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Laker Airways IT and charter

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Laker Airways IT and charter

Old 23rd Aug 2022, 15:22
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If a good book is your thing, I devoured (not literally) "The Glory Years of Sir Freddie Laker" on a LHR-SFO flight back in 2019 and have just bought the sequel, "The Second Coming of Sir Freddie Laker" for an upcoming US trip. It goes into detail on a lot of the wonderful posts above, highly recommended if you like that sort of read. Hope that's OK with mods, am not advertising as I have no skin in the game. Lots of detail on keeping all those DC-10s busy in the years before 1977 and Skytrain actually happening.
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Old 23rd Aug 2022, 15:27
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Originally Posted by WHBM
I believe the Regency Class seat vendor was left with a large unpaid debt at the bankruptcy of the airline.
I don't know if Laker were around long enough to do charters to Orlando. Their other Skytrain destinations were in fact just rollups of longstanding charter destinations, originally affinity group (going right back to the 1969 programme and 707s inherited from British Eagle at the latter's failure) and later ABCs. People I was at university with in 1977 from Los Angeles had come over on a Laker DC-10-10 ABC, which routed LAX-Bangor-Prestwick-Gatwick (tiring). They then came on by train to Edinburgh the next day, not having realised where Prestwick was !
Orlando only became a destination served from the UK from the mid to late 80s, Laker served Miami. The US Laker Airways from 1995 flew UK-Orlando with elderly DC10s up against newer A340s and B767s.
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Old 23rd Aug 2022, 17:40
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I flew Laker Airways three times in the 1970s. The first was a routine Manchester - Palma IT flight in 1974. Memorable only for the smoky atmosphere at the back of the cabin where the smokers were busy burning their way through the duty free ciggies.
Summer '77 saw me on Laker DC-10-10, G-AZZC, which was operating an ABC charter from Gatwick to New York. It departed four hours late and we were given refreshment vouchers by Gatwick Handling which were redeemed in the bar. Once onboard I found myself sitting next to an American gran heading home and a Jamaican pastor. When the flight attendants brought the bar trolley round the lady and I were reluctant to order anything vaguely alcoholic due to the cleric sat by the window. We relaxed when he ordered 'Scotch on the rocks but hold the rocks'.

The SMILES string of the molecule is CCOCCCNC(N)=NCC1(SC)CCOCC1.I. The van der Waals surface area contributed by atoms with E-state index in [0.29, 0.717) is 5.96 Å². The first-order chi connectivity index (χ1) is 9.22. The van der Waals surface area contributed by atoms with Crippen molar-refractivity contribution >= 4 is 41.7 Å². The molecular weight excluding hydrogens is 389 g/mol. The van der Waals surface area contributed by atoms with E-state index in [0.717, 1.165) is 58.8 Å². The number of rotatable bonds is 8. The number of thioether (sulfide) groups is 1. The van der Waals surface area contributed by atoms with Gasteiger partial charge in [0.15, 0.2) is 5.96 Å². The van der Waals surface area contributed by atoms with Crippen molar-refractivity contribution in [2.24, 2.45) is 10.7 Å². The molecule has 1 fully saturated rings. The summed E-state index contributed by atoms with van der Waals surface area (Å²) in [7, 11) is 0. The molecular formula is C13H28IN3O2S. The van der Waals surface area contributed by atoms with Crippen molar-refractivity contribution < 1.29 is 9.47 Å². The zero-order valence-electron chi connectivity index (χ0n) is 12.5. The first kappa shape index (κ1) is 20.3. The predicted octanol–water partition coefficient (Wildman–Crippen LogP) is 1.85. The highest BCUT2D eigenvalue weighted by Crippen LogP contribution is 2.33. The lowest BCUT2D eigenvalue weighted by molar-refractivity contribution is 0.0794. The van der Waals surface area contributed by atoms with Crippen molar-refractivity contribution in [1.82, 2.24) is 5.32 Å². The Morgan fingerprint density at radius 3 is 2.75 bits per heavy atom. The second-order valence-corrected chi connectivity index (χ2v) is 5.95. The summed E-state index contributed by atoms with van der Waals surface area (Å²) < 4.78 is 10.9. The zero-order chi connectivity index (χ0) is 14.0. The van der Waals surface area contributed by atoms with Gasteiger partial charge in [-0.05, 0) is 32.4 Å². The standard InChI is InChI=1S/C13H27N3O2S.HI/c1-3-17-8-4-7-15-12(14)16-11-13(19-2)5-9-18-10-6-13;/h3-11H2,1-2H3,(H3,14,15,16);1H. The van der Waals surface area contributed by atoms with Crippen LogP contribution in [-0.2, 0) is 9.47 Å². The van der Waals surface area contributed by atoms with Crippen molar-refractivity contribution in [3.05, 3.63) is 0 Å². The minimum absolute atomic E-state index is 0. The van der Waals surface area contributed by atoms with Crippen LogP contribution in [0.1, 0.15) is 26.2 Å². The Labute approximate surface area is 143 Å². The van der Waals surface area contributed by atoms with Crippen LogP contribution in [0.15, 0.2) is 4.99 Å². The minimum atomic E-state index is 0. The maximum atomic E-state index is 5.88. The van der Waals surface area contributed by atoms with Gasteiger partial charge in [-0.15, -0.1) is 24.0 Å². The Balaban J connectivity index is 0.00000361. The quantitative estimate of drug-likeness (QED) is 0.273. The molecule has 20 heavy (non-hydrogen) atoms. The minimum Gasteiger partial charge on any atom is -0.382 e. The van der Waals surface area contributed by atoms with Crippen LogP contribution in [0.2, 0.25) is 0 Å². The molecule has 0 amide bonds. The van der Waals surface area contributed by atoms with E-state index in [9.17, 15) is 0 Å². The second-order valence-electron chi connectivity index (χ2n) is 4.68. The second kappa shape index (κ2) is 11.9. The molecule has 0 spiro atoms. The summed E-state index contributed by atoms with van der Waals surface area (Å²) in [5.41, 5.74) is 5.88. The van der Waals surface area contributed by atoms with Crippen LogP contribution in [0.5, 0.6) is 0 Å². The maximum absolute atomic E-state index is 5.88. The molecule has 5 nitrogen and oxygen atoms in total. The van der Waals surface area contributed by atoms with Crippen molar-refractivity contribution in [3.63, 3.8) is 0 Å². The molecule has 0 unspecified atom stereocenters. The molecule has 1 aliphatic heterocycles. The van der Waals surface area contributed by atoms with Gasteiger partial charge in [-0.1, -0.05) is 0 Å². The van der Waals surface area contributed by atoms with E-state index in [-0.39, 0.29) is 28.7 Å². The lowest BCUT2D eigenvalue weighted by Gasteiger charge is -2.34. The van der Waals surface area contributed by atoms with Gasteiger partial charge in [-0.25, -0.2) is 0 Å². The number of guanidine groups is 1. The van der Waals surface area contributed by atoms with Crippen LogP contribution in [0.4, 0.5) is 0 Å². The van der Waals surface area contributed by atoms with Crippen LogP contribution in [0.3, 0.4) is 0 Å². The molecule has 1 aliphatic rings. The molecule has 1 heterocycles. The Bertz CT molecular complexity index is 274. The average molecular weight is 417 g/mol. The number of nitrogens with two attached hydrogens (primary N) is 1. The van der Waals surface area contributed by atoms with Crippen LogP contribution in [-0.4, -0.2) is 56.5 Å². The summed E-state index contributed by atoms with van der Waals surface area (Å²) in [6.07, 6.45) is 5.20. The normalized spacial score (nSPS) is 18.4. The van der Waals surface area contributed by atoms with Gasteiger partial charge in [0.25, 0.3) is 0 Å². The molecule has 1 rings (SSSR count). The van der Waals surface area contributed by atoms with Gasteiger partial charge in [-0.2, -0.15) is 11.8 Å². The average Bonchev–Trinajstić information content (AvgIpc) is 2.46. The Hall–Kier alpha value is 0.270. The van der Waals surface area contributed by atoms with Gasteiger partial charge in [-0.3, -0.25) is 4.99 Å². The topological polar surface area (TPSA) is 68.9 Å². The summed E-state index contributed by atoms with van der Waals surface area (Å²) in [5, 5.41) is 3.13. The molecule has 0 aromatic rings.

IFE was basic, a film was shown on the screen at the front of the cabin. Food was OK Return flight was a few days before Skytrain started in earnest in September '77. This was similar to the outbound but operated by G-BBSZ in International Caribbean colours and delayed by about 20 hours. Arrival at Gatwick was about 3am and the aircraft was quickly turned round to fly to somewhere in the Med.
The following summer I decided to take the Skytrain and arrived at Victoria Station, London about 8pm without a ticket on the 'first come, first served' service. There were about 60 people ahead of me in the queue and with two flights I knew I would be heading to JFK next day. Tickets went on sale at 4am and I chose to take the later flight which was operated by Boeing 707 (G-BFBS). I had breakfast at a greasy spoon near the station before travelling to the airport. I declined the offer of a meal and I shared the ham and tomato sandwiches my mother had made with another lad who had brought a whole chicken. I noted that there was a holiday atmosphere on board the plane. Few days later I saw a newspaper article about huge queues at Victoria for the Skytrain flights. Due to entry requirements by the US authorities I had already bought the return ticket. This was on a Pan Am 747.
A plan to fly Laker to Greece on the A300 in 1982 came to nothing due to their bankruptcy. Shame! We went on a Britannia 737 instead.
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Old 24th Aug 2022, 08:10
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Originally Posted by Skipness One Foxtrot
If a good book is your thing, I devoured (not literally) "The Glory Years of Sir Freddie Laker" on a LHR-SFO flight back in 2019 and have just bought the sequel, "The Second Coming of Sir Freddie Laker" for an upcoming US trip. It goes into detail on a lot of the wonderful posts above, highly recommended if you like that sort of read. Hope that's OK with mods, am not advertising as I have no skin in the game. Lots of detail on keeping all those DC-10s busy in the years before 1977 and Skytrain actually happening.